What a nice message to read, thanks for posting. I too am not from a a public school background but my husband is and is desperate to send our kids to a good public school. He is keen on Wellington as it is near family (we live overseas) and his Dad went there. I have agreed to it in theory if the money is in the bank... don't want to risk having to pull any of them out so he is busy working to that end as I am not allowed to work where we live so can't help.... ha ha, his dream, his effort!
Anyway, our first kid up has seen this school (along with Marlborough and Dauntsey which were my choices) and she loved it and really wants to go there. Big step for her as she is in a little International school here.
She has done the pre test and is going to an assessment day in September. She should do ok as she is strong academically and very mature. I hope for her sake she does get in as she wants it a lot and claims to be 'ready' to leave the rock and live on other side of world from us.
I, however, am not ready!! 2 more years with her anyway. :-)
Friend of DS is going on a rugby bursery for 6th form. He had his choice of schools but they really liked Wellington. Met some patents when ds's school hosted a rugby match. They were very pleasant. Unlike Tonbridge parents who couldn't believe a dodgy little state grammar could bet their boys at rugby!
Speech day was on Saturday. It was opened with this video:
Don't think you'd catch too many Heads doing that! However it sums up the school for me - relaxed, doesn't take itself too seriously but gets the results and develops children into well-rounded individuals. Despite the fees, would make the same decision again!
Ha, that is fun. Will show my dd that. Any house recommendations? She is pretty bright ( guess that is par for the course), not a girly girl, but no Tom boy, just matter of fact, interested in life and people and fun loving. Do the houses have different types or doesn't it really matter?
All depends on the Housemistress at the time - Houses rise and fall in "coolness" depending on who's in charge. Combermere is regarded as the academic house, Orange is new with great facilities. At the moment Hopetoun seems the "in favour" house due the lovely French Housemistress. However things change over time, so I would ask again when house choice is imminent.
thank you for this. I agree that Mumsnet can get snobby and negative at times and it is refreshing to read something that is so candid and helpful.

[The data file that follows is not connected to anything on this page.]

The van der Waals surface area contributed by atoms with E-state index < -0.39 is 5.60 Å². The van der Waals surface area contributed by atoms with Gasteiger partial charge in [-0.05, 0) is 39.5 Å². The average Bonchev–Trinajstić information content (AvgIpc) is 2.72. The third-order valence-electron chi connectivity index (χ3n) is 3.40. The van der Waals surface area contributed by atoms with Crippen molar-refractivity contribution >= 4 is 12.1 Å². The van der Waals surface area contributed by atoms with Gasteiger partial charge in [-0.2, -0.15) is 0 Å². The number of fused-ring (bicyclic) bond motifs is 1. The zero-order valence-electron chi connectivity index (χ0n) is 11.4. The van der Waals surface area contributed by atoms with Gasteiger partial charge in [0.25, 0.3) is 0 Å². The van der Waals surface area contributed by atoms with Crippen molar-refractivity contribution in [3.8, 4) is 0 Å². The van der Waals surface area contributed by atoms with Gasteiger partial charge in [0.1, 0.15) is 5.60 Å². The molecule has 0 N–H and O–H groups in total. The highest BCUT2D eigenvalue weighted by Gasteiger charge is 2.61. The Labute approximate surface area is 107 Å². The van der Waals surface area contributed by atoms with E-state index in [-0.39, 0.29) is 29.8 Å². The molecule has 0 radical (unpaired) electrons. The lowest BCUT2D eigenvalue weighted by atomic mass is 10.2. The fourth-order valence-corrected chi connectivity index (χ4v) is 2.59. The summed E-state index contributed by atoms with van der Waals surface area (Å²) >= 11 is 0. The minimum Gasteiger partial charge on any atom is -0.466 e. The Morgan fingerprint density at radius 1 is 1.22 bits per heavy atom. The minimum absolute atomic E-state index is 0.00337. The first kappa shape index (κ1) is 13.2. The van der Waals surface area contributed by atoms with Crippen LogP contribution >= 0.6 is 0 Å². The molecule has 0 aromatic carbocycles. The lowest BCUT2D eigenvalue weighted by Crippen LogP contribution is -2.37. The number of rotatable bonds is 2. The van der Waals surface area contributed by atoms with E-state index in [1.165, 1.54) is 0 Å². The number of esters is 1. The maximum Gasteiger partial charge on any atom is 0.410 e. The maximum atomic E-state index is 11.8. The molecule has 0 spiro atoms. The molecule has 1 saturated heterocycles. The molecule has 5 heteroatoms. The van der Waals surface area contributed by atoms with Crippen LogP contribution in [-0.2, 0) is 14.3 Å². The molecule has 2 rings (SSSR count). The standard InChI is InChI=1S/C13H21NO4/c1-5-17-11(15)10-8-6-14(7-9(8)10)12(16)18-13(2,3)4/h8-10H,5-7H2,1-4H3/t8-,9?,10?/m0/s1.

belatedly joining in...DS has done the pre-test today and am hoping he will be invited for assessment (school report suggests he is potential academic scholar so am optimistic). Can anyone shed light on what the assessment days entail? Although a solid academic contender DS is quite introverted - especially around unknown adults so any tips to help him know what to expect would be really useful.
Well my daughter did the assessment day two years ago and hopefully my second daughter will do in January although she thinks Wellington looks a bit intimidating and fancies Bradfield or Dauntsey more.
The eldest said it was interesting but challenging. Can't remember much, she had said they but did say she loved it as felt she was among 'kids like her' has always felt a bit out of place as kind of you know, bookish.
Anyway they discussed NHS funding and as a group round a table had to rank different treatments in order of priority and discuss why. I thought it was a fascinating subject, as did DD as we and many of the kids there lived abroad so probably found the idea of the NHS Interesting in itself!
They must have done a lot of other things as it was a good half a day but that is the inky thing aI remember her mentioning.
Wellington isnt intimidating at all. Ours loved every minute. We found it welcoming to families and ours have built lifelong friendships. The main difference from other schools is the all pervasive sense of fun. Wide games for the whole school,like 'Who's the Duke', singing twelve days of Christmas from open house windows at midnight on the last day of term, running covered in mud through Swan Lake, freezing cold early morning swims in the outdoor pool and crawling under chapel tunnels to etch your initials for ever.
Halvedfees did you find that your children felt 'left out' being day pupils? We are looking into it, but as neither my husband or I have been privately educated, we are a little concerned about the boarding aspect but think the school and it's ethos amazing. I was just wondering about your experience with this aspect of Wellington?
We were shown round once by a day pupil. She seemed very happy with it. They can stay late so get included in everything. The new head girl is a day pupil. k think it is 80/20 in favour of boarding. About 80% of the boarders go home at weekends too. If you like the school and are lucky enough to live close enough to send kids as day pupils I think it would be a no brainer.
I woudlnt be sending my dd boarding if our situation didn't dictate it.